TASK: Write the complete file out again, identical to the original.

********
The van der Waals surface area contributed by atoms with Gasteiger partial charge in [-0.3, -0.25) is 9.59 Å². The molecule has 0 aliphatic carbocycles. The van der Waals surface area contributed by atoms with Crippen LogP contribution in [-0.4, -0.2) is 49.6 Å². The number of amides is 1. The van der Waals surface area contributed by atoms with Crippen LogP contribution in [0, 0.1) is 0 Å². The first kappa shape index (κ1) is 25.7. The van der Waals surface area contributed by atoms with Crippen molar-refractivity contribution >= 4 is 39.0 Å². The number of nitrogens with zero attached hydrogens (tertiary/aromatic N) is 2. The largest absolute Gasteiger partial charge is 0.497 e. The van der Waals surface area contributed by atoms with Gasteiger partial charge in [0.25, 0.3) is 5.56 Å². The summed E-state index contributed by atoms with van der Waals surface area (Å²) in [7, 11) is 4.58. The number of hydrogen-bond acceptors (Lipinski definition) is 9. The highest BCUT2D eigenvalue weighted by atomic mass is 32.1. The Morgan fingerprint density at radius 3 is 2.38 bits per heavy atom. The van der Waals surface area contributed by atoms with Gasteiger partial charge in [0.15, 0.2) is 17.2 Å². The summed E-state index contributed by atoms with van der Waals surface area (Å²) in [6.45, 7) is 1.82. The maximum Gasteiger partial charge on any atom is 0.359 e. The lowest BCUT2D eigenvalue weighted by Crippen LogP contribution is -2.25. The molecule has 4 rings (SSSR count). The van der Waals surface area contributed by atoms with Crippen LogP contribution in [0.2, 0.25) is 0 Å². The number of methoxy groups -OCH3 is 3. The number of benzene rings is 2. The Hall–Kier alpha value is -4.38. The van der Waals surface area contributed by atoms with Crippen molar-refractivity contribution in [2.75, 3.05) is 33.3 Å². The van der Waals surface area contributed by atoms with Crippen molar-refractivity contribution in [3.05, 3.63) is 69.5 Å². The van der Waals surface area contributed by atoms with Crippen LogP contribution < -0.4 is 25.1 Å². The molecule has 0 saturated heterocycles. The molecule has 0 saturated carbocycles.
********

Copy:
The van der Waals surface area contributed by atoms with Gasteiger partial charge in [-0.3, -0.25) is 9.59 Å². The molecule has 0 aliphatic carbocycles. The van der Waals surface area contributed by atoms with Crippen LogP contribution in [-0.4, -0.2) is 49.6 Å². The number of amides is 1. The van der Waals surface area contributed by atoms with Crippen LogP contribution in [0, 0.1) is 0 Å². The first kappa shape index (κ1) is 25.7. The van der Waals surface area contributed by atoms with Crippen molar-refractivity contribution >= 4 is 39.0 Å². The number of nitrogens with zero attached hydrogens (tertiary/aromatic N) is 2. The largest absolute Gasteiger partial charge is 0.497 e. The van der Waals surface area contributed by atoms with Gasteiger partial charge in [0.25, 0.3) is 5.56 Å². The summed E-state index contributed by atoms with van der Waals surface area (Å²) in [7, 11) is 4.58. The number of hydrogen-bond acceptors (Lipinski definition) is 9. The highest BCUT2D eigenvalue weighted by atomic mass is 32.1. The Morgan fingerprint density at radius 3 is 2.38 bits per heavy atom. The van der Waals surface area contributed by atoms with Gasteiger partial charge in [0.15, 0.2) is 17.2 Å². The summed E-state index contributed by atoms with van der Waals surface area (Å²) in [6.45, 7) is 1.82. The maximum Gasteiger partial charge on any atom is 0.359 e. The lowest BCUT2D eigenvalue weighted by Crippen LogP contribution is -2.25. The molecule has 4 rings (SSSR count). The van der Waals surface area contributed by atoms with Crippen LogP contribution in [0.2, 0.25) is 0 Å². The number of methoxy groups -OCH3 is 3. The number of benzene rings is 2. The Hall–Kier alpha value is -4.38. The van der Waals surface area contributed by atoms with Crippen molar-refractivity contribution in [2.75, 3.05) is 33.3 Å². The van der Waals surface area contributed by atoms with Crippen molar-refractivity contribution in [3.05, 3.63) is 69.5 Å². The van der Waals surface area contributed by atoms with Crippen LogP contribution < -0.4 is 25.1 Å². The molecule has 0 saturated heterocycles. The molecule has 0 saturated carbocycles.